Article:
A Classic Album Under Review

August 16, 2007

Widely known as the precursor to the epic Dark Side of the Moon, 1971’s Meddle was Pink Floyd’s most fully realized post-Syd Barrett offering. As with all of the Under Review series, a cadre of journalists weigh in on an album, as well as the events leading up to it. The Under Review series of DVDs always acknowledge that they are in no way authorized by the artists, their label, or their management, and that point is clear, as Under Review: Meddle is a far cry from the more popular Classic Album series which trot out the actual artists to shine a revealing light on their masterworks. But that’s not to say this latest offering isn’t worth its 62 minute running time.

You get legendary engineer/producer Norman Smith on camera discussing his working relationship with the group, both pre- and post-Barrett (Smith worked with Floyd from its debut, Piper at the Gates of Dawn, up to 1970’s Atom Heart Mother), as well as former Yes guitarist Peter Banks weighing in on the haughty early psyche/ prog scene. There are some live performance clips, the bulk of which are taken from the excellent Pink Floyd movie, Live at Pompeii, but nothing too earth-shatteringly rare—or complete. Under Review: Meddle does get bonus points, however, for discussing the Binson Echorec—the archaic delay unit Floyd used extensively on its early records as well as Meddle—most notably on the galloping bass intro to the classic 23-minute- plus track, “Echoes.” Throughout the DVD, the panel of journalists provides some rather insightful commentary on the band, the album, and its place not only in the rock pantheon, but the ambient/electronic world as well.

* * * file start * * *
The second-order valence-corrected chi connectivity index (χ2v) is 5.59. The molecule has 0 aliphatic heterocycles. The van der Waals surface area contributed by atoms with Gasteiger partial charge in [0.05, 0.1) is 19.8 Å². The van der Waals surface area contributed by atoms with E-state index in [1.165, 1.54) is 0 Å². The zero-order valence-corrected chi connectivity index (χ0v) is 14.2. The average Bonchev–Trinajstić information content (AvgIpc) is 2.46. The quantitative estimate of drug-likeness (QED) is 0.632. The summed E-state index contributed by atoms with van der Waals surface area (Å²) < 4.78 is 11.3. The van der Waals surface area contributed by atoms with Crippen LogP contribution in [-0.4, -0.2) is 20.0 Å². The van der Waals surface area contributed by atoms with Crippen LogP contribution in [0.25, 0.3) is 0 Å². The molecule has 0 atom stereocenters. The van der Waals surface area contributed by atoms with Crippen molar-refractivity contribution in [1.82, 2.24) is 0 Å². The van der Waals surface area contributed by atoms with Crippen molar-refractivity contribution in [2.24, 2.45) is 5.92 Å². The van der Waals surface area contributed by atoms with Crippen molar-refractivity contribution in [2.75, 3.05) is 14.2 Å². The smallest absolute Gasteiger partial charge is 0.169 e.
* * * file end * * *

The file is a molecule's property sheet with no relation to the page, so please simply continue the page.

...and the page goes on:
—Darrin Fox

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